“I don’t know if the public is going to have confidence when the rules of the game are skewed the way they are,” he said.
Asked if he had concerns about who McCarthy appointed, Fitzpatrick said: “That’s part of the problem with the way this plan appears to be moving forward.”
The failed commission, which would have barred sitting members of Congress from serving on it, was blocked by Senate Republicans. Pelosi and her team ultimately decided to pursue a select committee, which includes seven members hand-picked by the speaker and five that she's permitted to choose after “consultation with the minority leader.”
“When we know that the Republicans are going to act out in the way that they do, I don't like rewarding them by saying, ‘Oh, we're gonna just not do things,’” said Rep. Andy Kim (D-N.J.), who reiterated the need for the Jan. 6 panel after Republicans blocked the commission.
Kim compared the partisan rancor over Jan. 6 to some Republicans’ refusal to accept that the coronavirus was a real threat after Democrats established a select committee on the virus last year.
“We had members on that committee that just disagreed with basic science and medicine ... But it was still important that we had the committee,” he said.
McCarthy and House GOP leaders for months sought to quell internal drama over the fallout from the insurrection, which led 10 of their members to vote to impeach Trump. They've mostly rebounded since then as the party of Trump, having cast aside Cheney from their leadership for her continued condemnation of the former president.
But the GOP leader still faces percolating extremism within his ranks, including several members who have downplayed the violence on Jan. 6. This week, for instance, McCarthy is dealing with far-right Rep. Paul Gosar (R-Ariz.), who reportedly will attend a fundraiser with white nationalist Nick Fuentes, who supported the "Stop the Steal" effort that bolstered Trump's baseless election fraud claims.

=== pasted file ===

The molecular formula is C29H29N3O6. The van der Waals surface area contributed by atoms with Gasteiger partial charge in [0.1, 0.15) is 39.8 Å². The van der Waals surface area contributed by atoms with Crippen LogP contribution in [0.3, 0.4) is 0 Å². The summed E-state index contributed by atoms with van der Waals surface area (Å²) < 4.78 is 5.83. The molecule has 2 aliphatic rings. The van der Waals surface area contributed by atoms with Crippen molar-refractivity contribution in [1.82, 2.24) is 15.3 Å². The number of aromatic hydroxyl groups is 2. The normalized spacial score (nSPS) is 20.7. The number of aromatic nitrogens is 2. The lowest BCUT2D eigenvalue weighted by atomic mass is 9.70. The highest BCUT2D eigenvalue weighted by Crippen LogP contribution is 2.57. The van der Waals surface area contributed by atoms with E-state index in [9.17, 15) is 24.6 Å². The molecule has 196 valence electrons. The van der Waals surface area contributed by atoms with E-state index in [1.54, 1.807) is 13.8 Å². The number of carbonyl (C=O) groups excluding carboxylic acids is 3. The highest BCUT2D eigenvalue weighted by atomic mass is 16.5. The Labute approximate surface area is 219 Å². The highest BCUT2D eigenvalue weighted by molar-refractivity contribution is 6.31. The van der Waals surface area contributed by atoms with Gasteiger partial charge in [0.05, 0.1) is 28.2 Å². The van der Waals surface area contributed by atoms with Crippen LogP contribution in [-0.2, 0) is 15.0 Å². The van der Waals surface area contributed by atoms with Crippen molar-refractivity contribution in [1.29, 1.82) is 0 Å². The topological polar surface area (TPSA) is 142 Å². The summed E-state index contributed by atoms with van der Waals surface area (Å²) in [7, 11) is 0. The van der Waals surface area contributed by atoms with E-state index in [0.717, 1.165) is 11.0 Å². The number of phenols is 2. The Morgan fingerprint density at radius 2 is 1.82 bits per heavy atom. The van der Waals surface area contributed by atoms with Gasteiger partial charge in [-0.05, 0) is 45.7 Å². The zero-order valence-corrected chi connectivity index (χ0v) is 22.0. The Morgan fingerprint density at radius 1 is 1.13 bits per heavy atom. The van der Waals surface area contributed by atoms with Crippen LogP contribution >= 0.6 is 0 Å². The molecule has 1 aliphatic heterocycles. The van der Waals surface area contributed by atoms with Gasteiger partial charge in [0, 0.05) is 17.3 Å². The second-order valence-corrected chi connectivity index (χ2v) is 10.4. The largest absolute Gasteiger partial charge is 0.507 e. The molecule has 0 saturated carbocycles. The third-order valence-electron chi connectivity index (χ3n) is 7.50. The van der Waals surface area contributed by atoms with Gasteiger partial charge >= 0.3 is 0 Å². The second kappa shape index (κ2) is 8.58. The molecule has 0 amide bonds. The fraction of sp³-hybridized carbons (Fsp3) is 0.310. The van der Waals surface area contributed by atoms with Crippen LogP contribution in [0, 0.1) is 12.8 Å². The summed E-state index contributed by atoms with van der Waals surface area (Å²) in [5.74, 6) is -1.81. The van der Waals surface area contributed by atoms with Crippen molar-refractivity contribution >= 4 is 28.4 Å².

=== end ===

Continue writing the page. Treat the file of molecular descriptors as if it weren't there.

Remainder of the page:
Asked about the event, Gosar said this week that "I’ve never heard anything like that. I have nothing on my schedule.”
Notably, not every Democrat said it would be problematic for any Republicans who voted against certifying Biden’s win on Jan. 6 to serve on the select panel.
Rep. Ann Kuster (D-N.H.) said she has spoken with several Republicans who opposed certification on the floor — because, “in the heat of the moment, [they] had planned to take that vote and took that vote” — but now publicly affirm Biden as the president.
“I would be more concerned about what their approach is now than a decision they made in a vote on Jan. 6,” Kuster said. But she added that she drew the line at Republicans who are downplaying the riot in the Capitol or continuing to question Biden’s election.
Olivia Beavers contributed to this report.
Lisa Murkowski has an ice-cold review of the Donald Trump-backed conservative who's vowing to topple her in Alaska’s Senate race next year.
“It doesn't surprise me. The president has said, you know, that he's gonna endorse anybody that has a pulse,” the Alaska Republican said of GOP challenger, Kelly Tshibaka. “This, apparently, is somebody with a pulse.”
That blunt assessment of Tshibaka reflects Murkowski’s combination of confidence and wariness ahead of what's shaping up as an unpleasant midterm campaign for her. She’s the only GOP incumbent senator to earn Trump’s ire this year after voting to convict him in his second impeachment trial, a move that got her censured by her state party. He has vowed to campaign against her in person.
Most of her colleagues believe she's leaning toward seeking a fourth term, given her fundraising and private remarks to them as well as donors. Murkowski, however, is quiet about her plans.
“I have not made public my intentions,” she said in a recent interview.
If she decides to run again, she has a formidable record on her side. The 64-year-old moderate won a write-in campaign in 2010 after losing her GOP primary to tea party darling Joe Miller, and she romped to a third term by 15 points in 2016 despite never endorsing Trump. She also has support from the GOP establishment this time around, and they’re in rare alignment together against the former president.
But like a handful of other Senate Republicans who are keeping their options open for 2022, Murkowski is staying mum on her future. Her votes to confirm Biden nominees like Justice Department No. 3 Vanita Gupta and Interior Secretary Deb Haaland privately raised suspicions among some Republicans that she might retire.